Little wants to showcase the wave as a subject rather than a setting. His images expose elements that aren’t visible when you simply look out to sea: the backwash caught in a playful do-si-do as it retreats from shore; the lip splaying into a fragile blown-glass fin; a transparent curtain that mirrors the palm-fringed shore.

One of his most popular images is called Sand Monster. It features a ferocious, 6-foot column of sand taken hostage by a glassy, 9-foot wave. Little pressed the shutter just as the turquoise wave’s lip curled. An instant later he was enveloped in a tornado of sand.

“It’s all about the timing,” he says. “You never know if you’re going to get something like that again. But there’s always a different wave and there are always different conditions, and that’s what makes it so fun. No image is the same.”

When the conditions are prime—sunny days and big, glassy, clean waves—he typically shoots three separate sessions that last about two hours apiece.

“If it’s perfect, I’ll stay out for six hours … from sunrise to 1:30. My wife teases me because I come out purple,” he says.

Little’s success comes from knowing exactly where to position the camera and anticipating what the water will do. His keen understanding of wave behavior is derived from a lifetime of surfing and living on the North Shore, where waves are so integral to life that people give directions by naming surf breaks rather than streets.

The now 39-year-old father of two moved to O‘ahu from Northern California as a boy when his father, Jim Little, took a job teaching photography and art at Punahou School. Clark and his older brother, Brock, attended Punahou, and for years endured the two-and-a-half-hour bus ride each way from their North Shore home. Tired of the commute, Clark transferred to Waialua High School, where he graduated in 1987.

Clark and Brock immersed themselves (literally) in the North Shore’s surf culture; both dabbled in professional surfing before moving on to more secure careers. (Brock, a renowned big-wave surfer, is now a stunt coordinator for various Hollywood projects.) Clark landed a job at Wahiawa Botanical Garden when he was 22, and until less than a year ago, he tended 27 acres of rare and endangered plants. In addition, he raised and sold plumerias, a business he learned from his father, who runs a thriving plumeria nursery.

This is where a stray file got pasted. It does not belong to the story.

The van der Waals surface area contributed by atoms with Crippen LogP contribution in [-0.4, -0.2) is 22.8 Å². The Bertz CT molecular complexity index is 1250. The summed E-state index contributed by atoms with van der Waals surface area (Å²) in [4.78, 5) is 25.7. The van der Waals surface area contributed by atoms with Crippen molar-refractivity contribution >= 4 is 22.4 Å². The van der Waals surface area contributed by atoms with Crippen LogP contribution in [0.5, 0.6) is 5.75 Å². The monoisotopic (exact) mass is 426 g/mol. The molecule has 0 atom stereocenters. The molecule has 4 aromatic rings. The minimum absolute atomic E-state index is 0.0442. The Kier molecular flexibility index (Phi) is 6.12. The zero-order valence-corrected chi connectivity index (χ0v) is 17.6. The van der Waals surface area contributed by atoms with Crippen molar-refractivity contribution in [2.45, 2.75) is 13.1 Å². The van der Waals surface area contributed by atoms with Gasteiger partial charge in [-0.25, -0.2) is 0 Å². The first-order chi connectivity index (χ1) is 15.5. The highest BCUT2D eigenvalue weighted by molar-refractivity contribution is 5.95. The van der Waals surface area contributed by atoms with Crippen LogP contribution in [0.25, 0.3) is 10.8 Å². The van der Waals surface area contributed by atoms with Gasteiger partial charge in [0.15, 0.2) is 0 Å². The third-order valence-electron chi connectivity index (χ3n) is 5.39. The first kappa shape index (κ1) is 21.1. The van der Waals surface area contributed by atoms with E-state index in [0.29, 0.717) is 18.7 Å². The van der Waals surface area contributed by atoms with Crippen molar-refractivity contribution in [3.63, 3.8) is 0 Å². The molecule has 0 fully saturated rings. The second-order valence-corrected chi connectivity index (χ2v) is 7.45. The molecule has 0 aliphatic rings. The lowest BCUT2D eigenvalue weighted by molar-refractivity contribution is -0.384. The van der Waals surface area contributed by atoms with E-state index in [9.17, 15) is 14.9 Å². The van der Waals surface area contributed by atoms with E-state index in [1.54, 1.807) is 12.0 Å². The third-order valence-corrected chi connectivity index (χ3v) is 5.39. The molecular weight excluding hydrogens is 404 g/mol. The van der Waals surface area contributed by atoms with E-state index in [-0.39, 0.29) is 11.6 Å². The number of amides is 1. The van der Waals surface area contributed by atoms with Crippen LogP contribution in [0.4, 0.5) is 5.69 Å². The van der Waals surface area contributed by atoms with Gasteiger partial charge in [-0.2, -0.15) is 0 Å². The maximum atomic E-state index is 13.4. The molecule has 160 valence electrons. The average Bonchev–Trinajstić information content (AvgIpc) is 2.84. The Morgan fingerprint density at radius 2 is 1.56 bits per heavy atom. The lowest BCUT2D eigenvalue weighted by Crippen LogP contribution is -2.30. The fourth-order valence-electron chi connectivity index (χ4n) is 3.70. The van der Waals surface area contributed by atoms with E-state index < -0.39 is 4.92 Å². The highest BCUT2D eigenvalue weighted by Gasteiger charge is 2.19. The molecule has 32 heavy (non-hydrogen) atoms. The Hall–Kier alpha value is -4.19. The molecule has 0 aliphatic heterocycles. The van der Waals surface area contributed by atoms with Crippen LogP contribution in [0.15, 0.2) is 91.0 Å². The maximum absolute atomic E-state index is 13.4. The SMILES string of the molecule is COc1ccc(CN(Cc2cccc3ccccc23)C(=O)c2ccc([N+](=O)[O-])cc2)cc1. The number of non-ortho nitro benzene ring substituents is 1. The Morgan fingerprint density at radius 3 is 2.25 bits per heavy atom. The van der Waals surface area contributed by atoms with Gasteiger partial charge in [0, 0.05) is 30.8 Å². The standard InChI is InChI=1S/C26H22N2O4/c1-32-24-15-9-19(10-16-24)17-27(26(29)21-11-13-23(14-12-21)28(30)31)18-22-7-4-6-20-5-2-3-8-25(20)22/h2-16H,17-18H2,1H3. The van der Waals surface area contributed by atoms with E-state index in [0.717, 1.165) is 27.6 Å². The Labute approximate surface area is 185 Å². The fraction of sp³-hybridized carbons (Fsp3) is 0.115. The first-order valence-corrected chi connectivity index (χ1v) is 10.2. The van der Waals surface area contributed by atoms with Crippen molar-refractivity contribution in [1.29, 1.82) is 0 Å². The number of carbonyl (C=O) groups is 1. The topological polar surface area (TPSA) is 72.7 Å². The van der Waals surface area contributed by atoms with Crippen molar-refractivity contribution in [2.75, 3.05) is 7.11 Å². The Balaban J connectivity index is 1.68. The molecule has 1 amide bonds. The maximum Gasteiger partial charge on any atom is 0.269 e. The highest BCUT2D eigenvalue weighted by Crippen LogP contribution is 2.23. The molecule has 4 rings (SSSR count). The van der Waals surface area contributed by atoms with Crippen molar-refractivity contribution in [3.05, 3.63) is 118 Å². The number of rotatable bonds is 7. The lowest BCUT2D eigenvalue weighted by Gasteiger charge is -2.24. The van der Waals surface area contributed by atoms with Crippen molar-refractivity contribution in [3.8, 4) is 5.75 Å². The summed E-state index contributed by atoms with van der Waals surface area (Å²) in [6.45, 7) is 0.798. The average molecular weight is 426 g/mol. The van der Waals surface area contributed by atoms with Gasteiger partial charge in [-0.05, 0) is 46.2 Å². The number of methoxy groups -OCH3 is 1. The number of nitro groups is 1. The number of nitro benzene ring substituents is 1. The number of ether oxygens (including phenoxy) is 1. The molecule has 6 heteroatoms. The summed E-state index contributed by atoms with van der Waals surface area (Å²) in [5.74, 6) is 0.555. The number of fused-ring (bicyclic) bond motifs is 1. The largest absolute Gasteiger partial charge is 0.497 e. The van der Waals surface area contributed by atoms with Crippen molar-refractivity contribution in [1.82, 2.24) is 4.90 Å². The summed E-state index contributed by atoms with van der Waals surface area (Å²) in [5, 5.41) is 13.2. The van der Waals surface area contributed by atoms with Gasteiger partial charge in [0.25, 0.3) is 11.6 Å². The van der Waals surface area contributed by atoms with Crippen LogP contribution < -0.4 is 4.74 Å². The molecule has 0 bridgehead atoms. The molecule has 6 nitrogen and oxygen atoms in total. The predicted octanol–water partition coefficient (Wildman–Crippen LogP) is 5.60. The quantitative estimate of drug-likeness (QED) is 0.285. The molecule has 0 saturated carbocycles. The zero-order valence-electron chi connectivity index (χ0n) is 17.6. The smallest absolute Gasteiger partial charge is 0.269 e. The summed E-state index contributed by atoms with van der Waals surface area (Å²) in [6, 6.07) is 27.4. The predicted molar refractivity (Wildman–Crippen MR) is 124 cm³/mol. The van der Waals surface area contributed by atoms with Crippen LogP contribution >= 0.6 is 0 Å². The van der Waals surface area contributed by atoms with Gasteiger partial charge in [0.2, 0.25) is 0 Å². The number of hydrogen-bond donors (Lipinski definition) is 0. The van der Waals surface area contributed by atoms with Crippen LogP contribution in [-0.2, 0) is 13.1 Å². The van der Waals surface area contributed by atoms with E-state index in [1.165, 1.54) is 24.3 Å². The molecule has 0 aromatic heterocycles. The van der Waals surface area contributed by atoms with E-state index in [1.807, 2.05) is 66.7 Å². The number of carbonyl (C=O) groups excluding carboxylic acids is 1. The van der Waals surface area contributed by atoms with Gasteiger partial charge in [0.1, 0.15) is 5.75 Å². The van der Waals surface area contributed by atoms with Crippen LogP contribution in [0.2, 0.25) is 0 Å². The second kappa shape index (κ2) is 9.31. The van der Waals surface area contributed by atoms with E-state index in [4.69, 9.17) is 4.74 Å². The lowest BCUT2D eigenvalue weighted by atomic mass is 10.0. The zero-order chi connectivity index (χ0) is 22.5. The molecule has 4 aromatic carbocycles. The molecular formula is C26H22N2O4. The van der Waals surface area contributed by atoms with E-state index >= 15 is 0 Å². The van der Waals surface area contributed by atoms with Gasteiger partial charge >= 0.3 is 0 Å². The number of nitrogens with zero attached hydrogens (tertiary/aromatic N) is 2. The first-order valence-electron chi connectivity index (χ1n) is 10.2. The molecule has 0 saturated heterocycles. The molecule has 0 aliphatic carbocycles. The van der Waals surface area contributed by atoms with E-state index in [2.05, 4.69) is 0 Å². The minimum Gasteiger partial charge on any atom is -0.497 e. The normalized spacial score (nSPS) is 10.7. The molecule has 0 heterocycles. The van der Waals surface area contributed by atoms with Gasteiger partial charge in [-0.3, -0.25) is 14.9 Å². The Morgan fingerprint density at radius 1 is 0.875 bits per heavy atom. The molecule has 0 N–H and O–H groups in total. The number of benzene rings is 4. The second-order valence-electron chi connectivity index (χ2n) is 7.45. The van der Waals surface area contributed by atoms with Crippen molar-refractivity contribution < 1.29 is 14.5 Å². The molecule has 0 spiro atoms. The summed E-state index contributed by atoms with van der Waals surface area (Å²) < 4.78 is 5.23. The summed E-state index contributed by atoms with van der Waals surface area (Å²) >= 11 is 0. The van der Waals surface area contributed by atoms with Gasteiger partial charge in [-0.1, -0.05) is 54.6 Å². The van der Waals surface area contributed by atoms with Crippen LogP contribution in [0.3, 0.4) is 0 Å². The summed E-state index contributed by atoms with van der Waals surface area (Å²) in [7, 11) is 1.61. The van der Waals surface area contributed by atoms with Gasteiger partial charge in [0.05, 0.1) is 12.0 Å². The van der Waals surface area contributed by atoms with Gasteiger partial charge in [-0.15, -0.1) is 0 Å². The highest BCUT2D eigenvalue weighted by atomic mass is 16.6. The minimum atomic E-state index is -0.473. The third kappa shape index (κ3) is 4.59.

The plumeria business helped buy Clark’s house and much of his camera gear, he says. While he still relies on plumerias as a backup source of income, Clark is now, to his great astonishment, a full-time photographer.

“Holy mackerel, I would have never thought in my wildest dreams this is where I would be,” Little says, shaking his head in disbelief at the stacks of prints he has signed. He is about to make his debut at the Wyland Gallery, which has agreed to show an exclusive series of prints. His work is displayed at Muumuu Heaven in Kailua, Cafe Haleiwa, Lei Leis and Starbucks. It has also made its way into the pages of Surfer, Surfing Life Australia, Surfing World Japan and numerous other surf magazines.

Always keeping an eye out for “anything new and different”—he’s even photographed rats (yes, rats—see the story on the last page of this issue) surfing ankle-high shorebreak—Little has recently focused on the “trippy” appeal of backwash. He follows a diffusing wave as it returns to sea and chronicles its spectacular collision with an incoming wave.

Is there any other image Clark is keen to capture? His friend and nine-time surfing world champion Kelly Slater challenged him to get a shot of a turtle half in and half out of a breaking wave.

“I will get [that shot] one day. Slater will see … soon enough!” In the meantime it’s a quest he doesn’t mind pursuing one bit.

“Going in the water is all pleasure,” he says. “The ocean is my second home. Besides with my family, there’s no place I’d rather be.” HH